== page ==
Facebook will label newsworthy posts that break rules as ad boycott widens

Facebook will label newsworthy posts that break rules as ad boycott widens
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  • calendar-gray 27 June 2020

Facebook Inc said on Friday it will start labeling newsworthy content that violates the social media company’s policies, and label all posts and ads about voting with links to authoritative information, including those from politicians, APA reports citing Reuters.

A Facebook spokeswoman confirmed its new policy would have covered a link on U.S. President Donald Trump’s post about mail-in ballots last month, to which its smaller rival Twitter affixed a fact-checking label.

Chief Executive Mark Zuckerberg said in a live-streamed company townhall that Facebook would ban ads that claim people from groups based on race, religion, sexual orientation or immigration status are a threat to physical safety or health.

The policy change follows an advertising boycott campaign by several U.S. civil rights groups pressuring the company to act on hate speech and misinformation gains traction.

Shares of Facebook and Twitter both fell more than 7% on Friday after Unilever PLC said it would stop U.S. ads on Facebook, Instagram and Twitter for the rest of the year, citing “divisiveness and hate speech during this polarized election period in the U.S.”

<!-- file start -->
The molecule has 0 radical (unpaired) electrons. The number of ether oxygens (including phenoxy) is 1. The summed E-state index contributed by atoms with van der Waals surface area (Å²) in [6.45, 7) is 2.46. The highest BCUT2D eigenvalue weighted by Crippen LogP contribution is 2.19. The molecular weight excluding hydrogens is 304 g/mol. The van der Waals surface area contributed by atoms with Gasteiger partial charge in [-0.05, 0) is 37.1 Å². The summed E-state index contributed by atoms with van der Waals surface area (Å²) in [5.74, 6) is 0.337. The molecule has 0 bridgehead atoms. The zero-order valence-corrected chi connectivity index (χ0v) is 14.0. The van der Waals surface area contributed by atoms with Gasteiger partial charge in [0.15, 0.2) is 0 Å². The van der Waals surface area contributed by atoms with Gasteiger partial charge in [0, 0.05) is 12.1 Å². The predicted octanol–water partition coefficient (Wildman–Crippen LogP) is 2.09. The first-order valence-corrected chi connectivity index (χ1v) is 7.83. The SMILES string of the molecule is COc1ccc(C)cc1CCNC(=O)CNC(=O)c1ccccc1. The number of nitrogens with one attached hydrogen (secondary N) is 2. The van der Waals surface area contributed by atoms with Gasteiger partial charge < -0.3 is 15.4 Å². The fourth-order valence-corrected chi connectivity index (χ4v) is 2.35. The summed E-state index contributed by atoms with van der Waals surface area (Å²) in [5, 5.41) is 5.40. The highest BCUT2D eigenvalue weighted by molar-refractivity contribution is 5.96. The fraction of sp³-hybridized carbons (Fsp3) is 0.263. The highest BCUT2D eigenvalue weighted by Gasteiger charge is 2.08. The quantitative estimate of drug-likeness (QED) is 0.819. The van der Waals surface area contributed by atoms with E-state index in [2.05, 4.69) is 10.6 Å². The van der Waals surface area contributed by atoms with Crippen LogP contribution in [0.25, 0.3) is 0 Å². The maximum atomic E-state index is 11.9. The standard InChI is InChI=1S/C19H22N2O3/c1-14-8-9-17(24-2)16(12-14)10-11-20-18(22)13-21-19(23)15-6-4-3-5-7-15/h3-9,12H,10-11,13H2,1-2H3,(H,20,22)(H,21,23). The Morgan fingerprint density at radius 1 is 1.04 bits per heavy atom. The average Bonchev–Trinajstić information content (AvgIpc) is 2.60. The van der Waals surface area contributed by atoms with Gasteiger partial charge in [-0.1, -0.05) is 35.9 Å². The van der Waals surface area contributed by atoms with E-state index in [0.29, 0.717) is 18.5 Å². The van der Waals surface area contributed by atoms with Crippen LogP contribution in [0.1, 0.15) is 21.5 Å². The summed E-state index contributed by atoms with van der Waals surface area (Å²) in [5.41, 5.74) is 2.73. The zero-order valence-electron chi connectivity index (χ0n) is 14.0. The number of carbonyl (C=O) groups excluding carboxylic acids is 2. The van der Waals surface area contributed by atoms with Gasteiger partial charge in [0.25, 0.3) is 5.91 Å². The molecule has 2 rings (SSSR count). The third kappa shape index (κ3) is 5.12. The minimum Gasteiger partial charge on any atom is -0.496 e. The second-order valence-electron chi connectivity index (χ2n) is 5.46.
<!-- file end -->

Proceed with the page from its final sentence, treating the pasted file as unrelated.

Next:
Unilever, which owns brands like Dove Soap and Lipton tea, and Japanese carmaker Honda Motor Co Ltd’s U.S. subsidiary both joined the growing ad boycott against Facebook as part of the “Stop Hate for Profit” campaign started after the death of George Floyd.

“Continuing to advertise on these platforms at this time would not add value to people and society,” Unilever said in a statement.

The campaign specifically asks businesses not to advertise on Facebook’s platforms in July, though Twitter has also long been urged to clean up alleged abuses and misinformation on its platform.

“We have developed policies and platform capabilities designed to protect and serve the public conversation, and as always, are committed to amplifying voices from under-represented communities and marginalized groups,” said Sarah Personette, vice president for Twitter’s Global Client Solutions.

“We are respectful of our partners’ decisions and will continue to work and communicate closely with them during this time.”

More than 90 advertisers including Unilever’s Ben & Jerry’s Verizon Communications Inc and The North Face, a unit of VF Corp, have joined the campaign, according to a list by ad activism group Sleeping Giants, a partner in the campaign.

In a statement, a Facebook spokeswoman pointed to its civil rights audit and investments in Artificial Intelligence that allow it to find and take action on hate speech.

“We know we have more work to do, and we’ll continue to work with civil rights groups, GARM, and other experts to develop even more tools, technology and policies to continue this fight,” she said, referring to the Global Alliance for Responsible Media.


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